Presentation is loading. Please wait.

Presentation is loading. Please wait.

Road to Revolution 1650-1763.

Similar presentations

Presentation on theme: "Road to Revolution 1650-1763."— Presentation transcript:

1 Road to Revolution





6 Chesapeake Society Very unhealthy area Few families
50% died before they were 20 Women died at a higher rate Lots of immigration Few families Men outnumber women significantly Lose morals (unmarried pregnancies) By 1700, Virginia was most populated colony

7 Indentured Servants Came in huge numbers before 1660
Due to poor economic conditions in England Mainly used for tobacco cultivation 1.5 million pounds/yr in 1630s 40 million pounds/yr by 1700 100,000 servants brought by 1700 Made up the majority of immigrants to Va and Md in 17th century Some acquired land upon freedom Most didn’t; no voting rights

8 Bacon’s Rebellion 1676 Originally focused on fighting Indians
Governor maintained friendly relations with Indians b/c of fur trading Indians attacked frontier settlements Bacon’s men defeated the Indians Men turned on Berkeley (gov) Burnt Jamestown Wanted to united Va, Md, and NC into one colony Bacon died, rebellion died too End result** Showed the growing conflict between large planters and men who owned little/no property Government would rest firmly under the control of the planter class

9 Slavery More popular after 1660 Cheaper than indentured servants
Arrived as part of Triangle Trade route Traveled the Middle Passage Stage 1 ( ) Africans were not automatically slaves, could earn freedom, some did Stage 2 ( ) Became slaves, based on mother, rigid class system Stage 3 ( s) Very strict laws ( no reading or writing) Racially motivated

10 Steno Rebellion South Carolina slave revolt 1739 50 slaves involved
Burnt plantations, killed 20 whites Ran away towards Spain, caught and returned

11 Southern Society Great Planter Class Yeoman Class Landless class
Massive amounts of land, slaves, ruling class Yeoman Class Small farmers Truly self-sufficient Might own 1 or 2 slaves Landless class Former indentured servants Few roads, schools or churches

12 New England Much better climate, healthier Women bore many children
Longer life span (10 years longer than England) Women bore many children Could not own property (Southern women could inherit) Huge families Focused on children

13 Salem Witch Trials Over 150 imprisoned, 20 sentenced to death Religious sensationalism Allowed spectral evidence (visions/dreams) Conflict was between merchant class and farmers Many were suspicious of commercial success and lax religious beliefs Most accused were from merchant class Stopped by governor 1693

14 Economic Prosperity Based on mercantilism 1651-1750s
Guaranteed English prosperity No foreign competition Navigation Act 1651 Designed to hurt Dutch (3/4 of all ships in world) By 1750, policies were focused on colonies Trade is limited to British ships 1/3 were actually made in America (NE and Middle) Created urban areas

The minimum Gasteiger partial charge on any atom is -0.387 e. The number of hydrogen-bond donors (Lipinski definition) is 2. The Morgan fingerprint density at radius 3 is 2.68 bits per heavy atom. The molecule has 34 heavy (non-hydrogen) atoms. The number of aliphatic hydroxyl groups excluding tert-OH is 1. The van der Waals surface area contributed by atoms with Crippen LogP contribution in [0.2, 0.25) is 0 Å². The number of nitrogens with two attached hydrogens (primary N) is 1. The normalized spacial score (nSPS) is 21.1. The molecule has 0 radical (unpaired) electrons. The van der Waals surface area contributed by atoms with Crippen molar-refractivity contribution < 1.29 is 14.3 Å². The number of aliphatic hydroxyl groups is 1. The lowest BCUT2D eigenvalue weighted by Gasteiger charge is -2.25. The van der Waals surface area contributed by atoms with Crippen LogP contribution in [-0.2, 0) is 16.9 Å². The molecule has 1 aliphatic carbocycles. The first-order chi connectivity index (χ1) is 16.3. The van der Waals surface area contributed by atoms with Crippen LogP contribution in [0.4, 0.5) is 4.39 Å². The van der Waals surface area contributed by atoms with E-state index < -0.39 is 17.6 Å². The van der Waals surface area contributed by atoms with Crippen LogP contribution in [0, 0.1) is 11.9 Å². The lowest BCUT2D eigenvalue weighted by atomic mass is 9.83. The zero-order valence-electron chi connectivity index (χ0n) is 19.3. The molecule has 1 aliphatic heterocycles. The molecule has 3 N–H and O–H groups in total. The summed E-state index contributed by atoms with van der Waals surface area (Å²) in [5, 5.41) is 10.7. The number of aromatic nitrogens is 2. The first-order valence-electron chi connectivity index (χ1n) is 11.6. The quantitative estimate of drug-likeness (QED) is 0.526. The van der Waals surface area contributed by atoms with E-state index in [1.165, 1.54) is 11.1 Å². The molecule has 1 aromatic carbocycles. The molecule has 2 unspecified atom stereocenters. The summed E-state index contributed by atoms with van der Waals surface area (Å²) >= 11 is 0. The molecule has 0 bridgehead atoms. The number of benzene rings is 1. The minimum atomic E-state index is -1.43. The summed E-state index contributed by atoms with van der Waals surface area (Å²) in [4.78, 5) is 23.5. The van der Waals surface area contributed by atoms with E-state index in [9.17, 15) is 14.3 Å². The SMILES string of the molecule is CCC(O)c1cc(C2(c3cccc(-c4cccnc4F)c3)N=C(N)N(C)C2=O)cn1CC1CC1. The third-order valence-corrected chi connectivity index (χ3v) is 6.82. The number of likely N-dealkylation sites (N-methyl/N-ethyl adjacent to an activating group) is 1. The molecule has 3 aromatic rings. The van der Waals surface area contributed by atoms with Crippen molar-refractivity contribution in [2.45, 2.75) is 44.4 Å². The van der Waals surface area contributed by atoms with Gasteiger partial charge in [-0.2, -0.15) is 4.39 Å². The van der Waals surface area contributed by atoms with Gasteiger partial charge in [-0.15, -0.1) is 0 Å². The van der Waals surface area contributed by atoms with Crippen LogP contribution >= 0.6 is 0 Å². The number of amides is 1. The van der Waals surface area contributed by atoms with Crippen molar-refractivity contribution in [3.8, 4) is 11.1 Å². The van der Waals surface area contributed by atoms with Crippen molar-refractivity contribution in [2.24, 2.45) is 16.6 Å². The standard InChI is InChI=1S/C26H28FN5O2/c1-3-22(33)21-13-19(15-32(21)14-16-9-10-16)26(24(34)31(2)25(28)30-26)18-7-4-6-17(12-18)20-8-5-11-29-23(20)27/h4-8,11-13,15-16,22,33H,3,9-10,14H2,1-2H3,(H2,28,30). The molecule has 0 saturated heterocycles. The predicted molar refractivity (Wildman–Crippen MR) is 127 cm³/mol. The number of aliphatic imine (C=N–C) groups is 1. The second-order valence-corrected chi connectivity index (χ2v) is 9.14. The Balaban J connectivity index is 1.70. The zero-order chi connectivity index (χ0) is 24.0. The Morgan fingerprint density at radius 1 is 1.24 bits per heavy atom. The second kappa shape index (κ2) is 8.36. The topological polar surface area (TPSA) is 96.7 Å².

15 Mercantilism Colonies used to supply raw materials, consume finished goods Goods to or from America had to pass through England 1st (take tariff on goods). Some products had to go exclusively to England (ex. Tobacco) Hurts farmers due to lower profits Americans could not compete with Britain Especially textiles Led to currency shortages and bullion leaving the colonies Impact…

16 Mercantilism Triangular Trade

17 Population Predicted to double every 25 years Immigration
After 1700, natural increase Immigration 40% were slaves Scots-Irish Scottish who fled to Ireland Fled Ireland because land rents increased Came as families Irish Catholics converted to Protestants to get married Germans Most settle in Philadelphia/Pennsylvania Some in N.Carolina (Moravians)

18 Enlightenment New England was literate Sir Isaac Newton
Men 90%, women 40% Rest of America, 35-50% **well read Sir Isaac Newton Tried to relate the laws of science and nature to government and medicine

19 Benjamin Franklin Part of Enlightenment Poor Richard’s Almanac 1732
Proverbs Retired at age 42 Lightning rod 1752 American Philosophical Society Founder of University of Pa First medical school


21 John Locke Ideas are acquired not inborn Second Treatise of Government
Natural rights, endowed by God God exists If God and reason conflict, follow reason Called Deists God made the universe, then left it alone Not about religious zealots or fanatics Jefferson and Franklin

22 Religion South New England Anglican church
Little influence on individuals Not very spiritual Founded William and Mary College New England Congregational Church Later, more denominations arrived

23 First Great Awakening 1730s and 1740s Started by Jonathan Edwards